Suppose that in the last two years, you didn’t show up to vote. Perhaps you couldn’t make it to the polls, despite your best efforts, because it conflicted with your unpredictable work or child care schedule. Or perhaps you decided to abstain from voting in protest because you weren’t pleased with any of the candidates. Or maybe you just forgot.
If you live in Ohio, your failure to vote — for whatever reason — for two years would have triggered a process that could have resulted in your being purged from the state’s voter rolls. Ohio’s process for purging voters who vote infrequently is precisely the kind of barrier to voting that violates federal law.
On Wednesday, the Court will hear oral arguments in his case, which challenges Ohio’s practice of “purging” people from its voter rolls for inactivity. Everyone who cares about the right to vote should pay close attention to how the justices approach this case. In keeping with federal protections, the Supreme Court should send a strong message that states should not purge eligible residents and voters from their rolls. Voting is a fundamental right and should not be a “use it or lose it” proposition.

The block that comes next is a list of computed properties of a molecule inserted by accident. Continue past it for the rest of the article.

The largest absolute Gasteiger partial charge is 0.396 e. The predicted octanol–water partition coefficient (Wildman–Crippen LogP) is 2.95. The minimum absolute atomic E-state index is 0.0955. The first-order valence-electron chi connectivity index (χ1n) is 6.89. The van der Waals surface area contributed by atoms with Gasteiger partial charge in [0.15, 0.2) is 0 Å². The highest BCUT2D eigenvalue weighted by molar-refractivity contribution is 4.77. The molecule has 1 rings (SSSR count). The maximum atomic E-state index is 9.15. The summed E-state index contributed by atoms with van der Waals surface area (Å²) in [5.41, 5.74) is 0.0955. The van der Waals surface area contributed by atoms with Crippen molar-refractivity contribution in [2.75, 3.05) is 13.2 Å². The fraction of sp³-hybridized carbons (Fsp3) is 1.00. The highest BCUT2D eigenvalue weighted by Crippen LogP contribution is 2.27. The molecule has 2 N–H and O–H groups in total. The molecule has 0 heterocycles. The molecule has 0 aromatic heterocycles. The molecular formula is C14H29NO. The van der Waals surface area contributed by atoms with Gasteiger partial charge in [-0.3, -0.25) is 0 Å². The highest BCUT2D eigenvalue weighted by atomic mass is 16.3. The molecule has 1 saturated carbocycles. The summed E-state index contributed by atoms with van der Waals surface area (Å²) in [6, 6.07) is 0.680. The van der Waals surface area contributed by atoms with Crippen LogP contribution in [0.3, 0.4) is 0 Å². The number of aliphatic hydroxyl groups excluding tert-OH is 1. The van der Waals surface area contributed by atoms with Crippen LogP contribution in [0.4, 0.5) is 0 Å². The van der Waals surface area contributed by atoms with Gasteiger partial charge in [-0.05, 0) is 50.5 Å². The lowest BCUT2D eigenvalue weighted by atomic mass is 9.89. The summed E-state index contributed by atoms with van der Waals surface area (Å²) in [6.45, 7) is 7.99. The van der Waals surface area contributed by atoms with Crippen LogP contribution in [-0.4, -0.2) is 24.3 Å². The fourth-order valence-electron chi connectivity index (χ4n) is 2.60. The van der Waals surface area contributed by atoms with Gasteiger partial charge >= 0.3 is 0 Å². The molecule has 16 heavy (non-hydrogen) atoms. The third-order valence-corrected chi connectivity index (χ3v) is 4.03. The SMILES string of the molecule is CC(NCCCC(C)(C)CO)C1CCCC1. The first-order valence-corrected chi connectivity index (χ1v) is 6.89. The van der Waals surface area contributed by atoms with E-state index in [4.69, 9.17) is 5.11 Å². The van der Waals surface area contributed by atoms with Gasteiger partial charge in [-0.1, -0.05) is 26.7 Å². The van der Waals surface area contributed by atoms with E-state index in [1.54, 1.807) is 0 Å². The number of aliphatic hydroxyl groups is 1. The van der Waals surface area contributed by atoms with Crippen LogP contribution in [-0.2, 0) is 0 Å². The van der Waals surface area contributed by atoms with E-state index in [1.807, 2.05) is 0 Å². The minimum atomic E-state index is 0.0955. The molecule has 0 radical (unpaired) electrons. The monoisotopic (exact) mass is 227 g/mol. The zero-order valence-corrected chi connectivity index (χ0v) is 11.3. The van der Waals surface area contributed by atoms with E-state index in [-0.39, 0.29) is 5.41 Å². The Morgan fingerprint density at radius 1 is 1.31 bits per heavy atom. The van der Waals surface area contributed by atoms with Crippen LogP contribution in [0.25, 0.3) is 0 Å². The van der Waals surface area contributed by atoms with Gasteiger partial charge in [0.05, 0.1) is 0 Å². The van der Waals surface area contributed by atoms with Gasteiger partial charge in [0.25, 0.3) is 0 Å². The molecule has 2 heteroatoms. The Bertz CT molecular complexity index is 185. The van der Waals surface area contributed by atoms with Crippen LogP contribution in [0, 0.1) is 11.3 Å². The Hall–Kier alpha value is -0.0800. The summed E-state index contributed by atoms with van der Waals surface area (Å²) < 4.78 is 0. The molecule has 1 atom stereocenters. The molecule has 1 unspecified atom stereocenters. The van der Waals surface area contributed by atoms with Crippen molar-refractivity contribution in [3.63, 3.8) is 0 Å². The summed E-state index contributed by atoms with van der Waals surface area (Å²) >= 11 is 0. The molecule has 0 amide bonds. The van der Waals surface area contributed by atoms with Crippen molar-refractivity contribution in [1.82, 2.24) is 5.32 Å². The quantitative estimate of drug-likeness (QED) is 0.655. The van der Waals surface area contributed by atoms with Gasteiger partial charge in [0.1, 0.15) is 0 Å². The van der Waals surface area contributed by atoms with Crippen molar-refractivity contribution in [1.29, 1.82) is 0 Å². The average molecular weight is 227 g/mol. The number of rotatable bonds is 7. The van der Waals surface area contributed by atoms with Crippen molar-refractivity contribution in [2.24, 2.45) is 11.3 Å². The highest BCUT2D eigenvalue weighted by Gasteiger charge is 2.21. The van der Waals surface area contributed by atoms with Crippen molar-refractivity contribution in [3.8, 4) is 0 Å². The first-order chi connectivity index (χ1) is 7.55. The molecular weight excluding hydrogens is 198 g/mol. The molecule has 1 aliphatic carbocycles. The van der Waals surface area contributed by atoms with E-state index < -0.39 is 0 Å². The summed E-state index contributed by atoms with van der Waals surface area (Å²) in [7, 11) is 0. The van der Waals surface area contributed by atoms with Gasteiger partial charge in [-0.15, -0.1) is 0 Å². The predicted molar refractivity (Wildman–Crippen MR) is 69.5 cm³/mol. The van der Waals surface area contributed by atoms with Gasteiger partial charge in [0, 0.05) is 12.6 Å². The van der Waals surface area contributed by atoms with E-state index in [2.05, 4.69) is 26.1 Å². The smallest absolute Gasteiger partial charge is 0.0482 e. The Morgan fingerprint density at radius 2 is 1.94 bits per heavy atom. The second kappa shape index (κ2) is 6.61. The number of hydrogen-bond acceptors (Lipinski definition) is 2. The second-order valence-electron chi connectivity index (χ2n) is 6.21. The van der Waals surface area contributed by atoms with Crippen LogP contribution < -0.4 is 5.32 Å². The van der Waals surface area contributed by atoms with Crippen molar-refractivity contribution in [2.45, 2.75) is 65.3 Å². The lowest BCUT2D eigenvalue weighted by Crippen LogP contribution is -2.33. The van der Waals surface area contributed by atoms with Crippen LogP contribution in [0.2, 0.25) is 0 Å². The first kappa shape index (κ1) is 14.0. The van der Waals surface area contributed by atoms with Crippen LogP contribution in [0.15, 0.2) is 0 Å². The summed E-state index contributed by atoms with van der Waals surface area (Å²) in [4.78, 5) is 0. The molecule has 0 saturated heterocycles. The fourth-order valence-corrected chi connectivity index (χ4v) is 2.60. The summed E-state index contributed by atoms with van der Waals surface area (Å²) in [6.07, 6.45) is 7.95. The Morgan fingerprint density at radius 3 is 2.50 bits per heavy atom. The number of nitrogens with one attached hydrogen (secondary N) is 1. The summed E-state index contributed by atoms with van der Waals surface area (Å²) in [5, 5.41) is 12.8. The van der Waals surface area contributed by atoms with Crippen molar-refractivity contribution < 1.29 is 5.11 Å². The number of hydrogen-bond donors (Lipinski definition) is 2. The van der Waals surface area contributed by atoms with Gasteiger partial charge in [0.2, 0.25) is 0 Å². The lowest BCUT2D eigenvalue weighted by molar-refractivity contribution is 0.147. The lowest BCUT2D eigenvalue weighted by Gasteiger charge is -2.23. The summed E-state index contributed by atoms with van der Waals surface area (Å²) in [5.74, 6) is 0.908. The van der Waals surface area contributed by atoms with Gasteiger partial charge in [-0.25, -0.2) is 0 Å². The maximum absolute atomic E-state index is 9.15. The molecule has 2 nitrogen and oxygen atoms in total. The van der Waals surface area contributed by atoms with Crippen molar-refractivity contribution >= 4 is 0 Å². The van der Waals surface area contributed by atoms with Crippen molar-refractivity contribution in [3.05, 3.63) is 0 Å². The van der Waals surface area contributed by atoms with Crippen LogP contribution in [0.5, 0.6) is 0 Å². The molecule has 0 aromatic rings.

Read the full piece here.